Figure 4 shows the significant relationship between risk of death and declining CD4 count. Other study-level parameters including proportion of female subjects, age, sample size and duration of follow-up were not associated with risk of mortality (respective p-values were 0.273, 0.445, 0.724 and 0.266).


Figure 4: Metaregression analysis exploring the association between CD4 cell count and risk of mortality among HIV+ subjects with SNCD. The risk of mortality increases significantly with declining CD4 cell count (coefficient=-0.0014 to + 0.0005, p=0.038).


These meta-analyses involved 84 421 HIV+ individuals across 21 countries from Europe and America. In the absence of publication bias we found both HR and RR of mortality among HIV+ subjects with SNCD to be more than twice that of neurocognitively unimpaired HIV+ subjects. These two effect measures should be interpreted with caution as differences exist between them. A HR of 2.1 means that at any point in time HIV+ subjects with SNCD have more than twice chance of dying as compared to unimpaired HIV+ subjects. On the other hand RR of 2.46 indicates that among HIV+ subjects the risk of mortality among those with SNCD is more than twice that of subjects without SNCD. Nonetheless, a relationship does exist between HR and RR. The similarity or differences between these two effect measures is determined by a combination of 3 factors; duration of follow-up, risk of exposed group relative to unexposed group and rate of occurrence of desired event/outcome. When the follow-up duration is short and rate at which events occur is small, these two effect measures tend to approximate each other and their convergence increases with reducing product of the 3 determining factors [21].

The course of HIV- related neurocognitive disorders has been modified by HAART. Following the introduction of HAART in 1996 the incidence of ADC has reduced while its prevalence has increased due to prolonged survival after diagnosis. At CD4 count <100 cells/ ml in pre-HAART era subjects with ADC had 5 months median survival duration. However, at the same CD4 count in post- HAART era the median survival duration was 38 months [22]. In Australia 4 fold survival benefit was reported for ADC as against 2 fold for other NeuroAIDS diseases [23]. Despite the documented benefits of HAART in management of NeuroAIDS, patients with SNCD still had higher risk of mortality compared to those without SNCD possibly due to differences in viral dynamics. Intrathecal replication of HIV has been reported reported in patients with HAD, a severe form of SNCD [24]. Moreover, anti-retroviral drugs with low CPE could encourage viral replication in the CNS despite effective viral suppression in the peripheral blood. This enhances compartmentalization of HIV that contributes to development of neurological diseases and faster rate of disease progression.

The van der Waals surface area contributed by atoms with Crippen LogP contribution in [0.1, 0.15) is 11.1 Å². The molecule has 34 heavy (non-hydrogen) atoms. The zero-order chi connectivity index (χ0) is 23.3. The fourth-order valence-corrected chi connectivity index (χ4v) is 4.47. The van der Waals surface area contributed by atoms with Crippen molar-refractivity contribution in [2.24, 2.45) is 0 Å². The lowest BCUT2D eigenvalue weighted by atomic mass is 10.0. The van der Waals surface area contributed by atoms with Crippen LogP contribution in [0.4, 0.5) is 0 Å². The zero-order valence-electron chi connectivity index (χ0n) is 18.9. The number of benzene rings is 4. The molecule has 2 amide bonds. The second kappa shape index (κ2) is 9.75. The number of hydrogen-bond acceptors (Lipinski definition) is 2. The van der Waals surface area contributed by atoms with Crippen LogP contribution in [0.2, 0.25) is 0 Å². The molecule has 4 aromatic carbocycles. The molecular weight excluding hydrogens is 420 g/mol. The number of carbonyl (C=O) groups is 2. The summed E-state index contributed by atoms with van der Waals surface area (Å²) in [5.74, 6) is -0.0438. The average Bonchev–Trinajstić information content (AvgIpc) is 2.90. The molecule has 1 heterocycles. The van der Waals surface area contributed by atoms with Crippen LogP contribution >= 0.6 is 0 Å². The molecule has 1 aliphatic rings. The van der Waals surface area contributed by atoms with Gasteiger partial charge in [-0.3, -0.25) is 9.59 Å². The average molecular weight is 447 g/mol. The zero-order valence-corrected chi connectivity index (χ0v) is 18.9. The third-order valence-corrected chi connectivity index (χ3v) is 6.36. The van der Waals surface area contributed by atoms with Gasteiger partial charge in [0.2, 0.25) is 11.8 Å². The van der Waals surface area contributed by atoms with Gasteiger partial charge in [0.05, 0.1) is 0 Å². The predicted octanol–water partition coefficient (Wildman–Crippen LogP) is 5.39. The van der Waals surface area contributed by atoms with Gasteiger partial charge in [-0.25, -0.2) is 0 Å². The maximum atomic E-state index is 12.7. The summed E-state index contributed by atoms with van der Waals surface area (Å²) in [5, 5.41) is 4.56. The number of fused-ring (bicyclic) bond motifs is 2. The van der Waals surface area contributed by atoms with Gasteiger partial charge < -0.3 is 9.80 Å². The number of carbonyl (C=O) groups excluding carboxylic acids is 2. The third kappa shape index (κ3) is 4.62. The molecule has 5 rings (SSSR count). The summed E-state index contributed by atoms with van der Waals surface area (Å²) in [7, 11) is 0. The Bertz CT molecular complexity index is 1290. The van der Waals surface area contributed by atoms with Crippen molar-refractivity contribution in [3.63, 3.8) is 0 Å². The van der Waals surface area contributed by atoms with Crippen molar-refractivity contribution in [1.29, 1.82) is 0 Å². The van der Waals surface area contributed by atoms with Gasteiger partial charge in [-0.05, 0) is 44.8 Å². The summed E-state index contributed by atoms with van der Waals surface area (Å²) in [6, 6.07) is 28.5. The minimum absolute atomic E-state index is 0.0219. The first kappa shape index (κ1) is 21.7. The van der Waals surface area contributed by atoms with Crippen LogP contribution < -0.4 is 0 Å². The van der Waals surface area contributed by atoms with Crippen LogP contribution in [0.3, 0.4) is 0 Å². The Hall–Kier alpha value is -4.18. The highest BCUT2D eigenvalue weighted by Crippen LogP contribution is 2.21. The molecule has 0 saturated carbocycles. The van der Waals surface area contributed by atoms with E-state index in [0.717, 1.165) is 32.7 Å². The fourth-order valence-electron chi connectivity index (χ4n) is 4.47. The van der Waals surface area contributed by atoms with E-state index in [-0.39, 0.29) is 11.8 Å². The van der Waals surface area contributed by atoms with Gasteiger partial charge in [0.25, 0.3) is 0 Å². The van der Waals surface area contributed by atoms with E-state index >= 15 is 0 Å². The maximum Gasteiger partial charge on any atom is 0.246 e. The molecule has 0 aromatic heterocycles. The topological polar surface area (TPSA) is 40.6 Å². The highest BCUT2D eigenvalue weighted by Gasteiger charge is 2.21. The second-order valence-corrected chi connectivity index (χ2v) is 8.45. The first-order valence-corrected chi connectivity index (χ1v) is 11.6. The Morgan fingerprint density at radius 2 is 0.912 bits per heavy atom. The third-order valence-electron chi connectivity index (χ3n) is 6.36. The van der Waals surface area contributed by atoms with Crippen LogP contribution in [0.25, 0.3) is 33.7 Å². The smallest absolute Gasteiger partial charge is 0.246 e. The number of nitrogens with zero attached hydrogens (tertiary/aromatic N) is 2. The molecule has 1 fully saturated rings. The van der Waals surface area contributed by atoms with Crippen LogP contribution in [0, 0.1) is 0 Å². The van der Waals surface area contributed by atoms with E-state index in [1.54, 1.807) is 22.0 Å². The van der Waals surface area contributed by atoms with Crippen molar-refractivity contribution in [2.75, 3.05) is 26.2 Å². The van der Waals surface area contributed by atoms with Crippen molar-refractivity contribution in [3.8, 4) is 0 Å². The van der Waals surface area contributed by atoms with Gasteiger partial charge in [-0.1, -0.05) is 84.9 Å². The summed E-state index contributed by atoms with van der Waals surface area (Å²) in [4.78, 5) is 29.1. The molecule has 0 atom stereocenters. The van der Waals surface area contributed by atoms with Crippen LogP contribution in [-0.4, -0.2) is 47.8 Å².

These meta-analyses included studies conducted in Europe and America where clade B virus is predominant. Other regions of the world like SSA that is home to majority of people infected with HIV commonly have non-B virus as the predominant sub-type. AIDS-related morbidity and mortality could be influenced by viral clade diversity. Relative to sub-type A virus, sub-type D virus has been found to be associated with a higher mortality rate and a more rapid development of AIDS defining illnesses [25,26]. In patients with advanced disease and at high risk of developing neurocognitive disorders, frank dementia (HAD) is commoner among those infected with sub-type D than subtype A [27].This differential risk of dementia and death with respect to the viral sub-types may be related to the degree of neurovirulence of the various sub-types.

Meta-regression analysis in this study found significantly higher risk of mortality with declining CD4 cell count. Both the rate of decline and the rate of rise in CD4 count have been found to be associated with risk of mortality in HIV+ patients. A unit increment in CD4 cell count is associated with decreased risk of mortality in HIV+ patients with OIs [14]. On the other hand for each 100 cells/mm3 reduction in CD4 cells, NeuroAIDS is associated with 13.3% higher risk of mortality [8]. Although declining CD4 count is an important marker of immune dysfunction and a good predictor of mortality, SNCD have been found to predict mortality independent of CD4 cell count, HAART and other confounders [3,5,28].